Guido Chiesa

Italy / 2007 / 90'

Man ate the fruit of the knowledge tree and started to know, learn and separate. Since then his troubles began. He might have avoided many troubles if he had realised that apart from apples, pears also grew on the tree. Early morning, a parade of people protest in the street because the industrialists, trade unions and French government have decided to change their unemployment benefit. An age-old problem, a common image. Their shouting wakes up a funny little man who lives in a comic strip and stands as the central thread of the film. The little man goes to the window and feels that all those people moving around are more or less like a cloud parade. Like the clouds they can bring problems as well as solutions. Like the clouds they come and go and then come back again. It is an eccentric and poetic idea. But for our character it is a challenge of the mind and imagination: can we establish a rigorous, scientific analogy between the social movements and the clouds? The initial consideration that arises from apparently familiar topics (meteorology and politics) overlaps in little explored areas where the apparently separated and distant subjects are in the end quite similar and related: clouds and social movements, rain drops and people, atmospheric disturbances and important social issues. The scientific paradigm that is leading us into this journey is the idea that through reason, experimentation and verification, the human being may know and control nature and whatever is related to it (including human beings). The protagonists of the film, apart from the little man from the comic strip, are people belonging to the movement of “Intermittents” (the French expression that refers to stage hands and showbiz personnel), the temporary workers who in 2003 disrupted the French cultural summer, the Italian meteorologist and climatologist Luca Mercalli and the Scottish mathematician/musician Iain Mc Larty.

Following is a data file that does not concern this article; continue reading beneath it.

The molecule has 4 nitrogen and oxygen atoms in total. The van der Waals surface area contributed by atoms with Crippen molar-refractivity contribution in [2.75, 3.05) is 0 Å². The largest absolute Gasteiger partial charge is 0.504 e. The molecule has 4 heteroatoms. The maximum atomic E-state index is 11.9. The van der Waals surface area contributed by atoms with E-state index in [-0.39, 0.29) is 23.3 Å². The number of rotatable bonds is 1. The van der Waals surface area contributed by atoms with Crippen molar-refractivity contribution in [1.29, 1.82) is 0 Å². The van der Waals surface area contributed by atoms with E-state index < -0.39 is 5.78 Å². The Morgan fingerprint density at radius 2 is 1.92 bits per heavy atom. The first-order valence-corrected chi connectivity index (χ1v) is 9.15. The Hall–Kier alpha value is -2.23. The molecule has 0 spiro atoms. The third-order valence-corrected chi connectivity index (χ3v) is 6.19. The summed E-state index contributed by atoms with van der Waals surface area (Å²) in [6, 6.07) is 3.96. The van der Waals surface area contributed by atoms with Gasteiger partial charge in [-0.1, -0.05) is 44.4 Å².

Guido Chiesa

Guido Chiesa

Guido Chiesa moved to the United States in 1983 where he made a few shorts. In 1991 he presented his first full-length Il caso Martello at the Venice Film Festival, followed by Babylon (1994). Some of his documentaries are quite intriguing: Materiale resistente (1995), Nascita di una democrazia (1997), Partigiani (1997), Non mi basta mai (1999/2000). In 1998 he directed Una questione privata - Vita di Beppe Fenoglio, and later went back to the works of the great Piedmontese writer with the dramatised version of Il partigiano Johnny (2000), presented at the Venice Film Festival.

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